When you give a mouse a VR headset he’s going to ask for some haptics to go with it. To that end, researchers at the University of Bristol have created a system for projecting invisible “shapes” in the air using ultrasound. When your hand enters a sphere, for example, you feel the edges and the contours of it and, in the case of multiple objects, the contours and spaces between.
These objects are essentially “touchable holograms” that can simulate touching actual objects in space. For example, you could generate a hologram of an engine block or a ribcage and then work with students as they moved their hands in and out of the vibrating air that made up the shape. Obviously you’re not going to simulate complex shares just yet but the potential is there. “The new technology could enable surgeons to explore a CT scan by enabling them to feel a disease, such as a tumour, using haptic feedback,” wrote the researchers.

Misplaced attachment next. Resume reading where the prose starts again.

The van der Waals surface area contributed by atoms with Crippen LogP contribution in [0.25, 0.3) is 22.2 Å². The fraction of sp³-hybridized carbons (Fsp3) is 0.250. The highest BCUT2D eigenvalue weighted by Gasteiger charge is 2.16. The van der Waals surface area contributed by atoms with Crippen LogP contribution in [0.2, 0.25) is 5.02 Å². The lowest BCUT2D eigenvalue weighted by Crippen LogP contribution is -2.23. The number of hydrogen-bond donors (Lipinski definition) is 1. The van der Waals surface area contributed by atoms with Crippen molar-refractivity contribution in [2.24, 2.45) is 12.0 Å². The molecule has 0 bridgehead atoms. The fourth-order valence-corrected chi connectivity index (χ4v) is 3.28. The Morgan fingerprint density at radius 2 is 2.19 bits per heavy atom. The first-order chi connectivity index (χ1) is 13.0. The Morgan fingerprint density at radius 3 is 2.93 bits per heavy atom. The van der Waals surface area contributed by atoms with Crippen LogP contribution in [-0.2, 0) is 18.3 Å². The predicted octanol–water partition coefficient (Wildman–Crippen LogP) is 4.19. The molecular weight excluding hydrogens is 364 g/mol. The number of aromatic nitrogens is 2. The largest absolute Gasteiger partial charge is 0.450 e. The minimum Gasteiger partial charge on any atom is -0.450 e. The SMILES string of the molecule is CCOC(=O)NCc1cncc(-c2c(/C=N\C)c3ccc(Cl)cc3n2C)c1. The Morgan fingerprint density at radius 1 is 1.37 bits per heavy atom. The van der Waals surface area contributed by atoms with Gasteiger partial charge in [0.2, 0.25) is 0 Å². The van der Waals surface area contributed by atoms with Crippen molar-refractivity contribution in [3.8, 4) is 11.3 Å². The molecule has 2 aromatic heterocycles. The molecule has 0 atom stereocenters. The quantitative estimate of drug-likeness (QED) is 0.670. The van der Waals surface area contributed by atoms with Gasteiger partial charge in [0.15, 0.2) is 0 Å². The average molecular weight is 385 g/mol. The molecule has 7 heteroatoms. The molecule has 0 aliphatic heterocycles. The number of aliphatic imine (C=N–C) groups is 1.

“[It is] immersive virtual reality that you can feel and complex touchable controls in free space are all possible ways of using this system,” said Dr Ben Long, Research Assistant from the Bristol Interaction and Graphics (BIG) group in the Department of Computer Science. “In the future, people could feel holograms of objects that would not otherwise be possible, such as feeling the differences between materials in a CT scan or understanding the shapes of artifacts in a museum.”